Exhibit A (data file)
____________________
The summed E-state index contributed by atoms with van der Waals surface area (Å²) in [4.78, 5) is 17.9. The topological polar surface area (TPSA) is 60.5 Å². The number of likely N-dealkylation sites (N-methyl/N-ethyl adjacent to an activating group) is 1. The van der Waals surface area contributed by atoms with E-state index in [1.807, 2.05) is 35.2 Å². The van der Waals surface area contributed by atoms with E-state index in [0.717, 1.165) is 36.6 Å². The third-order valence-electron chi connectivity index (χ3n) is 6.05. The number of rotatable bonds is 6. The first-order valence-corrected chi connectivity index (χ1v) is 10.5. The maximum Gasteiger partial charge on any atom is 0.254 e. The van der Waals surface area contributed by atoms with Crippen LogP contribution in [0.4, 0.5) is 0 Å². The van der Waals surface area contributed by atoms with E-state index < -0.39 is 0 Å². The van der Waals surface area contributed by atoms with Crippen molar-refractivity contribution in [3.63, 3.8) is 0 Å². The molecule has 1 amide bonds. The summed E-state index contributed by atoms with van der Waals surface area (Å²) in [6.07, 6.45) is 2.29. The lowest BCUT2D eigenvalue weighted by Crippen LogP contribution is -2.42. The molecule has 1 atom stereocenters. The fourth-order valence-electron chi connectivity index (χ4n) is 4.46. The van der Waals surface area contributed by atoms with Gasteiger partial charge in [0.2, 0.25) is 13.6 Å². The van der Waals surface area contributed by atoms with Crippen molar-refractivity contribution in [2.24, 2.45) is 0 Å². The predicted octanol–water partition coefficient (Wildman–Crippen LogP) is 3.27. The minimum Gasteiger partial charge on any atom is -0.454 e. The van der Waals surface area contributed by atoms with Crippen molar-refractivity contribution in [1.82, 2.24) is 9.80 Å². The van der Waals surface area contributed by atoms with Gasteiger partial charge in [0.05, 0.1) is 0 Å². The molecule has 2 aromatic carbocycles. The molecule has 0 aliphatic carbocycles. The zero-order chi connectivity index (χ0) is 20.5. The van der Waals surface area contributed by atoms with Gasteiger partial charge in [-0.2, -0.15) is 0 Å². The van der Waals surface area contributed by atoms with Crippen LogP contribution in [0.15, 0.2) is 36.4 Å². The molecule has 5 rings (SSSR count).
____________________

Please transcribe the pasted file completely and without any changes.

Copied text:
The summed E-state index contributed by atoms with van der Waals surface area (Å²) in [4.78, 5) is 17.9. The topological polar surface area (TPSA) is 60.5 Å². The number of likely N-dealkylation sites (N-methyl/N-ethyl adjacent to an activating group) is 1. The van der Waals surface area contributed by atoms with E-state index in [1.807, 2.05) is 35.2 Å². The van der Waals surface area contributed by atoms with E-state index in [0.717, 1.165) is 36.6 Å². The third-order valence-electron chi connectivity index (χ3n) is 6.05. The number of rotatable bonds is 6. The first-order valence-corrected chi connectivity index (χ1v) is 10.5. The maximum Gasteiger partial charge on any atom is 0.254 e. The van der Waals surface area contributed by atoms with Crippen LogP contribution in [0.4, 0.5) is 0 Å². The van der Waals surface area contributed by atoms with E-state index < -0.39 is 0 Å². The van der Waals surface area contributed by atoms with Crippen molar-refractivity contribution in [3.63, 3.8) is 0 Å². The molecule has 1 amide bonds. The summed E-state index contributed by atoms with van der Waals surface area (Å²) in [6.07, 6.45) is 2.29. The lowest BCUT2D eigenvalue weighted by Crippen LogP contribution is -2.42. The molecule has 1 atom stereocenters. The fourth-order valence-electron chi connectivity index (χ4n) is 4.46. The van der Waals surface area contributed by atoms with Gasteiger partial charge in [0.2, 0.25) is 13.6 Å². The van der Waals surface area contributed by atoms with Crippen molar-refractivity contribution in [2.24, 2.45) is 0 Å². The predicted octanol–water partition coefficient (Wildman–Crippen LogP) is 3.27. The minimum Gasteiger partial charge on any atom is -0.454 e. The van der Waals surface area contributed by atoms with Crippen molar-refractivity contribution in [1.82, 2.24) is 9.80 Å². The van der Waals surface area contributed by atoms with Gasteiger partial charge in [0.05, 0.1) is 0 Å². The molecule has 2 aromatic carbocycles. The molecule has 0 aliphatic carbocycles. The zero-order chi connectivity index (χ0) is 20.5. The van der Waals surface area contributed by atoms with Gasteiger partial charge in [-0.2, -0.15) is 0 Å². The van der Waals surface area contributed by atoms with Crippen LogP contribution in [0.15, 0.2) is 36.4 Å². The molecule has 5 rings (SSSR count).